Lockup push wasteful, unfair
The problem with enforcing “three strikes” (Letters, Aug. 9) is that, in retrospect, we see that it is netting those who are snatching purses or committing less serious crimes that do not need to be incarcerated forever at the cost of more than $32,000 annually each.
The author states that released offenders do not return rehabilitated but return to a life of crime. Why? Could it be because there are no programs for job training or other education in our facilities except perhaps the honing of better crime skills? Could it be that the stigma of “ex-convict” leaves some of them homeless, jobless and without any resources whatsoever?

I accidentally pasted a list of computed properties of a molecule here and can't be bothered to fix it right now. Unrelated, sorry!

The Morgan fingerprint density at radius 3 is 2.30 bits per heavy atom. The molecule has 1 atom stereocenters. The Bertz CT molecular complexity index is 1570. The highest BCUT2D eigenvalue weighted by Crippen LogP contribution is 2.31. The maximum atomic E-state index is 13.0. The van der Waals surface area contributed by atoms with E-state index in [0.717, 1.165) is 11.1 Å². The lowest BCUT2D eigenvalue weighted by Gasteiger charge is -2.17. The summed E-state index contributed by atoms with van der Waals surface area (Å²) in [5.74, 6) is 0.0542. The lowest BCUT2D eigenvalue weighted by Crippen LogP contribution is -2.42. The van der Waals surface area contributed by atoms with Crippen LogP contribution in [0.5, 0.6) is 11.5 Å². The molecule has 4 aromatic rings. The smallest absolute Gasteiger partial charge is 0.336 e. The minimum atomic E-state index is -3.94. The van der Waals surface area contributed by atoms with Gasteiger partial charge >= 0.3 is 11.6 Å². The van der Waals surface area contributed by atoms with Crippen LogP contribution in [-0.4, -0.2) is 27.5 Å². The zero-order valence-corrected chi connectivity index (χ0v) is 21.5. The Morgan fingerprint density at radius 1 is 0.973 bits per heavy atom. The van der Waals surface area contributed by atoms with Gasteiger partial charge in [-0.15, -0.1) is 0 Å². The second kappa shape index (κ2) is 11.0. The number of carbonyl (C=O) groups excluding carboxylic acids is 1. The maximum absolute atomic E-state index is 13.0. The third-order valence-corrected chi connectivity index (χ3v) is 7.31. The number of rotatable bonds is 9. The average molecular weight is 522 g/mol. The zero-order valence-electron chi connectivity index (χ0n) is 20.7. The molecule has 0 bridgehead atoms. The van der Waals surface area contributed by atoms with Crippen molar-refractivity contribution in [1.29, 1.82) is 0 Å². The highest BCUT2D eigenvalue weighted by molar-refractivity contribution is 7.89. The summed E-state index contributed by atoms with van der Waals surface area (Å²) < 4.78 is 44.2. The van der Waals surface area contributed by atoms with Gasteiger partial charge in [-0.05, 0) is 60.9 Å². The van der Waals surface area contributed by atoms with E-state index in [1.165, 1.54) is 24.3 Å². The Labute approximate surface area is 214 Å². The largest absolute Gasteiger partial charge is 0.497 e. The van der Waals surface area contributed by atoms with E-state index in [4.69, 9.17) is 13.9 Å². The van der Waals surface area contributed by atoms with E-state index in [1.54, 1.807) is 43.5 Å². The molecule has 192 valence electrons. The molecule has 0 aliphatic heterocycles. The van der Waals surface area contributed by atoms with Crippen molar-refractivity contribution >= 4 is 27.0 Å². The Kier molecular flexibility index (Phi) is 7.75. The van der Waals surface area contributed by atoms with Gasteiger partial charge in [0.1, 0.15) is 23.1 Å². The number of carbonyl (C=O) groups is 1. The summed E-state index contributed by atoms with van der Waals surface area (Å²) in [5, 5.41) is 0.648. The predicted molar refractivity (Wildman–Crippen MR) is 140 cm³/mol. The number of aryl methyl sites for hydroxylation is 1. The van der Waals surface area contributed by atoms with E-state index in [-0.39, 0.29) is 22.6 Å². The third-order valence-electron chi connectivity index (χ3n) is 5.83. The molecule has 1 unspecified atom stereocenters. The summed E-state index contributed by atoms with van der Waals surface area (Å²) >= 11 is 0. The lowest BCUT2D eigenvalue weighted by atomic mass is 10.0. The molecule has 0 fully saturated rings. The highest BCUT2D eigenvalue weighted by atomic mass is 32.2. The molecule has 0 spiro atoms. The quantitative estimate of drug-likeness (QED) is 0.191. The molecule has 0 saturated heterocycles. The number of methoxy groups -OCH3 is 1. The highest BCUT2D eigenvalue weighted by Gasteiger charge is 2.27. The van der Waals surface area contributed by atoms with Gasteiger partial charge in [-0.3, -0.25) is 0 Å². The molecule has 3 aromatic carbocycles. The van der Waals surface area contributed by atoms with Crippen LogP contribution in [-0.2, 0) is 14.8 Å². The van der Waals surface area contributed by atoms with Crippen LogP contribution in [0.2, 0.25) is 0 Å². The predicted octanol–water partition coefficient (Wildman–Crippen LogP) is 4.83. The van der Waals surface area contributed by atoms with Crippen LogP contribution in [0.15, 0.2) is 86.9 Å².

“Three strikes” is no deterrent to crime. Horrific crime is punished by lengthy sentences without any three-strikes, and lengthy sentences for lower-level crimes are a waste of life and a waste of money. The case in point cited (“an offender who knows how to work the system”) is an example of all the more reason that individual cases should be judged on their merit rather than on a “one-size-fits-all” basis.